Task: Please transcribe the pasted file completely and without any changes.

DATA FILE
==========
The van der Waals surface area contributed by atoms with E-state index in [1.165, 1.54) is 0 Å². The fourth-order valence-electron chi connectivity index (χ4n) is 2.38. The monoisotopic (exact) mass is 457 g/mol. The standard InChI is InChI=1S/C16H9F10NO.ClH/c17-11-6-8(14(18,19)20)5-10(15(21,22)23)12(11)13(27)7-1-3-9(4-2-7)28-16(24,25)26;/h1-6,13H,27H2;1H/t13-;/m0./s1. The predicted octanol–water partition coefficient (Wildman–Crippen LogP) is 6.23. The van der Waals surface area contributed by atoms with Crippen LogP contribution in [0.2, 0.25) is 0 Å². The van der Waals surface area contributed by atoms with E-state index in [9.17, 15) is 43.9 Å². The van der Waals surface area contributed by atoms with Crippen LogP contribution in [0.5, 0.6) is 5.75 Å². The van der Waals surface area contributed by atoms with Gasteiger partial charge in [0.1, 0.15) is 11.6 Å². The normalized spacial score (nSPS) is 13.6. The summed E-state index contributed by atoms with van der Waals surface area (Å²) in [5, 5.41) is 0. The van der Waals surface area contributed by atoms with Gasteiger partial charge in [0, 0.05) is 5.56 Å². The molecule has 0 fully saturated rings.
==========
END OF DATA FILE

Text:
The van der Waals surface area contributed by atoms with E-state index in [1.165, 1.54) is 0 Å². The fourth-order valence-electron chi connectivity index (χ4n) is 2.38. The monoisotopic (exact) mass is 457 g/mol. The standard InChI is InChI=1S/C16H9F10NO.ClH/c17-11-6-8(14(18,19)20)5-10(15(21,22)23)12(11)13(27)7-1-3-9(4-2-7)28-16(24,25)26;/h1-6,13H,27H2;1H/t13-;/m0./s1. The predicted octanol–water partition coefficient (Wildman–Crippen LogP) is 6.23. The van der Waals surface area contributed by atoms with Crippen LogP contribution in [0.2, 0.25) is 0 Å². The van der Waals surface area contributed by atoms with E-state index in [9.17, 15) is 43.9 Å². The van der Waals surface area contributed by atoms with Crippen LogP contribution in [0.5, 0.6) is 5.75 Å². The van der Waals surface area contributed by atoms with Gasteiger partial charge in [0.1, 0.15) is 11.6 Å². The normalized spacial score (nSPS) is 13.6. The summed E-state index contributed by atoms with van der Waals surface area (Å²) in [5, 5.41) is 0. The van der Waals surface area contributed by atoms with Gasteiger partial charge in [0, 0.05) is 5.56 Å². The molecule has 0 fully saturated rings.